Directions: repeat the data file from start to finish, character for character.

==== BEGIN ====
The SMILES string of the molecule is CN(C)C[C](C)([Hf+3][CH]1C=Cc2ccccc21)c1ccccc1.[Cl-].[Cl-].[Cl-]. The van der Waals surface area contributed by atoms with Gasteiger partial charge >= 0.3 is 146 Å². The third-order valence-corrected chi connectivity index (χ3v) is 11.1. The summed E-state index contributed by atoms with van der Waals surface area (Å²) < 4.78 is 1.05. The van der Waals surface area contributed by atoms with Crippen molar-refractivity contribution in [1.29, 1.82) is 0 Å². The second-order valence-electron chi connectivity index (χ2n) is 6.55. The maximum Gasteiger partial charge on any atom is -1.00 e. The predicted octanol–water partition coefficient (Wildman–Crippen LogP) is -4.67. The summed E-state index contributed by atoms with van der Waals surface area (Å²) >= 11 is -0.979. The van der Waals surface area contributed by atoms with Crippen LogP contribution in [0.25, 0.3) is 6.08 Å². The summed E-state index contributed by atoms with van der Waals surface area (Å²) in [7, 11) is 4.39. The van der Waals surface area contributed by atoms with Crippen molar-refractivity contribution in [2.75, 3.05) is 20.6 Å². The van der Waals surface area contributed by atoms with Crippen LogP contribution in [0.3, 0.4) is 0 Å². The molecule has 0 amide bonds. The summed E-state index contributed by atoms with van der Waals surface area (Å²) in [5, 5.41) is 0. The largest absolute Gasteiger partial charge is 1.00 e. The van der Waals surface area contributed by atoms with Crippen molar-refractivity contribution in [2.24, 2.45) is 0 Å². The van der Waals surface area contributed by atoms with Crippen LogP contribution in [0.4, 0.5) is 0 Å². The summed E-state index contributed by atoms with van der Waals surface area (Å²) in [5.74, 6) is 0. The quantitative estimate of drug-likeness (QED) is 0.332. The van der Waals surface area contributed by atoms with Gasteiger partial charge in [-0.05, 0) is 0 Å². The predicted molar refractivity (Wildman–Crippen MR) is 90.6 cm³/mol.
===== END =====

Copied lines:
The SMILES string of the molecule is CN(C)C[C](C)([Hf+3][CH]1C=Cc2ccccc21)c1ccccc1.[Cl-].[Cl-].[Cl-]. The van der Waals surface area contributed by atoms with Gasteiger partial charge >= 0.3 is 146 Å². The third-order valence-corrected chi connectivity index (χ3v) is 11.1. The summed E-state index contributed by atoms with van der Waals surface area (Å²) < 4.78 is 1.05. The van der Waals surface area contributed by atoms with Crippen molar-refractivity contribution in [1.29, 1.82) is 0 Å². The second-order valence-electron chi connectivity index (χ2n) is 6.55. The maximum Gasteiger partial charge on any atom is -1.00 e. The predicted octanol–water partition coefficient (Wildman–Crippen LogP) is -4.67. The summed E-state index contributed by atoms with van der Waals surface area (Å²) >= 11 is -0.979. The van der Waals surface area contributed by atoms with Crippen LogP contribution in [0.25, 0.3) is 6.08 Å². The summed E-state index contributed by atoms with van der Waals surface area (Å²) in [7, 11) is 4.39. The van der Waals surface area contributed by atoms with Crippen molar-refractivity contribution in [2.75, 3.05) is 20.6 Å². The van der Waals surface area contributed by atoms with Crippen LogP contribution in [0.3, 0.4) is 0 Å². The molecule has 0 amide bonds. The summed E-state index contributed by atoms with van der Waals surface area (Å²) in [5, 5.41) is 0. The largest absolute Gasteiger partial charge is 1.00 e. The van der Waals surface area contributed by atoms with Crippen molar-refractivity contribution in [2.24, 2.45) is 0 Å². The van der Waals surface area contributed by atoms with Crippen LogP contribution in [0.4, 0.5) is 0 Å². The summed E-state index contributed by atoms with van der Waals surface area (Å²) in [5.74, 6) is 0. The quantitative estimate of drug-likeness (QED) is 0.332. The van der Waals surface area contributed by atoms with Gasteiger partial charge in [-0.05, 0) is 0 Å². The predicted molar refractivity (Wildman–Crippen MR) is 90.6 cm³/mol.